- 28 Sep 07, 07:53 PM
Paris - It’s time to go now. The Irish squad did not shed too many tears as they headed north-east from Bordeaux to Paris today. For them it marked a place of unhappiness, of isolation, of rumour and counter-rumour, and most of all, of lousy rugby. Yes, the train to the French capital will be seen as a release of sorts, even if what awaits them there on Sunday is fraught with pitfalls.
So after three weeks of under-achievement, of negativity, and navel-gazing, here’s some optimism. Misplaced optimism maybe, but optimism nevertheless. Feel free to add to the list. Here’s why Ireland can qualify for the quarter-finals:
1. The Munster factor: These boys know how to pull rabbits out of hats. The miracle match at Thomond Park, Heineken Cup v Gloucester 2003… Munster needed to score four tries and win by 27 points to qualify for the quarter-finals. They won 33-6, with John Kelly’s try in the last minute allowing O’Gara to convert, to seal the deal. It’s not the only time they’ve done it either…. Against Sale in the Heineken Cup of 2006, Munster needed a win with a bonus point, and to deny the Premiership team one themselves. All was duly delivered with a 31-9 victory – this time David Wallace grabbing the fourth try in injury time. It’s high risk rugby, but hey, when it works, it sure does lift the spirit. Eight of this team play for Munster. Seven of them in the pack. Some of those played in both matches. They have fire in the belly, ice in the veins. This is the single biggest factor weighing in Ireland’s favour.
2. Expectation: Most of Ireland’s fans have written this one off, if those here in France are to be believed. They’re hoping for – some even expecting – a gripping thriller, edged by the boys in green. But not many actually believe Ireland can win by more than seven points and score four tries in the process. It may be a well-worn cliché, but these are precisely the conditions in which Ireland have prevailed, in years gone by. Argentina by contrast are solid favourites. The pressure is on, the country expects. They’ve been watertight so far, but this is the biggest game in their history. Their rugby futures depend on the outcome. Victory, and they play Scotland (most likely) for a place in the semi-final. It’s massive for them. They are in the shop window, rightly demanding inclusion in top-tier tournaments. There will be South American jitters.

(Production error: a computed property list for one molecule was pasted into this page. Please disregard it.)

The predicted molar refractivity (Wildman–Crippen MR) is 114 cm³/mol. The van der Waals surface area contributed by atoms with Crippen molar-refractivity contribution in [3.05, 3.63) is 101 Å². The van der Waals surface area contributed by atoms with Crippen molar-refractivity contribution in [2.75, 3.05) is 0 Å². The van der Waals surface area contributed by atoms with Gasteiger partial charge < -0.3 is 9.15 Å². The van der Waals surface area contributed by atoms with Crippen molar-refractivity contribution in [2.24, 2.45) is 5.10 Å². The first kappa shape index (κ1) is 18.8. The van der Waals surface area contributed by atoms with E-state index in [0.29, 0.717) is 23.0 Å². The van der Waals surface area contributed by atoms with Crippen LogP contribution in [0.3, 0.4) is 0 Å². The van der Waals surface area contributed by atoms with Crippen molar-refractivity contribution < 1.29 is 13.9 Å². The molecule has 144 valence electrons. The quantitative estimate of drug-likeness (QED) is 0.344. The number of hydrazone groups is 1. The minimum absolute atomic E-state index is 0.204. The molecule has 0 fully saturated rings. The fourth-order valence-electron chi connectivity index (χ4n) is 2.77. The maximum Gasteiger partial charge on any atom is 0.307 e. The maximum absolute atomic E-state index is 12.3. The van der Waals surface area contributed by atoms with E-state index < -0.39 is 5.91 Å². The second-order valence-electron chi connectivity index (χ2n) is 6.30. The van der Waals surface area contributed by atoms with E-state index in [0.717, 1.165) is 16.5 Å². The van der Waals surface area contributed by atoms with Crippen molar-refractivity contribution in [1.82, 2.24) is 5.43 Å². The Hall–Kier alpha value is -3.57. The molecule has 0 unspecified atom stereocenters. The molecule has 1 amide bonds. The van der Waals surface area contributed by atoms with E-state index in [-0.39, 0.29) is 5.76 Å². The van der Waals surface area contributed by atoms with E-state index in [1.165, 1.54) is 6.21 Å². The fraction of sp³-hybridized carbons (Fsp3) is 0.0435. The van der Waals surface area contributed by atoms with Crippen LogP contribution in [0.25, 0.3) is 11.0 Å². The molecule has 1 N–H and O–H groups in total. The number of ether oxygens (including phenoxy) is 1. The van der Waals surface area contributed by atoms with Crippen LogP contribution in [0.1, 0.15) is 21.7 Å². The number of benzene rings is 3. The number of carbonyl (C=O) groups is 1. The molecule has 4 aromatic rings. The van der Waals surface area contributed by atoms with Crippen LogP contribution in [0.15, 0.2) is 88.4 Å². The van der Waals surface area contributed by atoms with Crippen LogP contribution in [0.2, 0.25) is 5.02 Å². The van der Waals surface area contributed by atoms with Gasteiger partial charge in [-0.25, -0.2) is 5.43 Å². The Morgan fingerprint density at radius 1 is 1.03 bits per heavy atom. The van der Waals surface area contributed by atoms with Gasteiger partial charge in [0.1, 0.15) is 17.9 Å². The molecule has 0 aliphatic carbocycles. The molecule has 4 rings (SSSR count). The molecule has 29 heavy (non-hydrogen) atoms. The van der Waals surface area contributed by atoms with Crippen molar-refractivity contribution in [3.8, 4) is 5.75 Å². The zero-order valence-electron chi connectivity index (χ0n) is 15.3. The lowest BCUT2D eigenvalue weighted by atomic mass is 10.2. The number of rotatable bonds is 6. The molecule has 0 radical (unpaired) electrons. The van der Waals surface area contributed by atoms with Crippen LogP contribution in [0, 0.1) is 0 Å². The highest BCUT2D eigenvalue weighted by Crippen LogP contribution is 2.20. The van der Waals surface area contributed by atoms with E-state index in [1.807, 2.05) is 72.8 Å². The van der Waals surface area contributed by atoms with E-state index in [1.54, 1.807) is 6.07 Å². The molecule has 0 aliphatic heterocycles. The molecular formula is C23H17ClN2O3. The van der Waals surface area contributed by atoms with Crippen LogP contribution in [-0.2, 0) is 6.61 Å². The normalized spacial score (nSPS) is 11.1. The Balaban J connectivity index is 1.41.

3. Ronan O’Gara: He just can’t play so badly four matches in succession. Whatever’s eating him, it probably still is, but the law of averages suggests he’ll come good. Expect the lazily-rolled touch-finders early on, the miss-passes fired wide to release the three-quarters, and the odd darting break. O’Gara’s 30 years old. He’s unlikely to reach the next World Cup in New Zealand in 2011. He’s overdue a blinder, and he knows it.
4. Simon Best: The unexpected trump card. Playing for a stricken mate can be a powerful spur. Best’s trials this week have put everything in context for this lot. It’ll mean they go out determined to seize the moment. His health is uppermost in their minds of course, but the knowledge that he’s watching in hospital, his World Cup over, will focus the minds of those charged with producing the goods.
5. The Parc des Princes: OK, this is a spurious one perhaps, but worth a thought. This is a good old-fashioned rugby stadium. Yes, many of the Argentinians play here regularly with Stade Francais, but this is a place where the Irish fans could play a role. It’s not a giant bowl like the Stade De France, where the supporters are miles from the pitch (though the view is amazing from anywhere). It’s a living, breathing bearpit where fans can make their presence felt. Remember those vibrant scenes from the 80’s with Camberabero and Blanco running riot, as the French cockerel strutted pitchside? This is a place where Ireland can flourish. It’s incumbent on the fans to turn it into a home game. Intimidate Argentina, and use the intoxicating atmosphere to play with adventure and freedom. It can be done.
There, I’ve now convinced myself. What about you?
Alastair Eykyn is a Radio 5 live reporter specialising in rugby union, tennis and hockey. He is covering Ireland at the World Cup and you can see 5 live's full broadcast schedule here.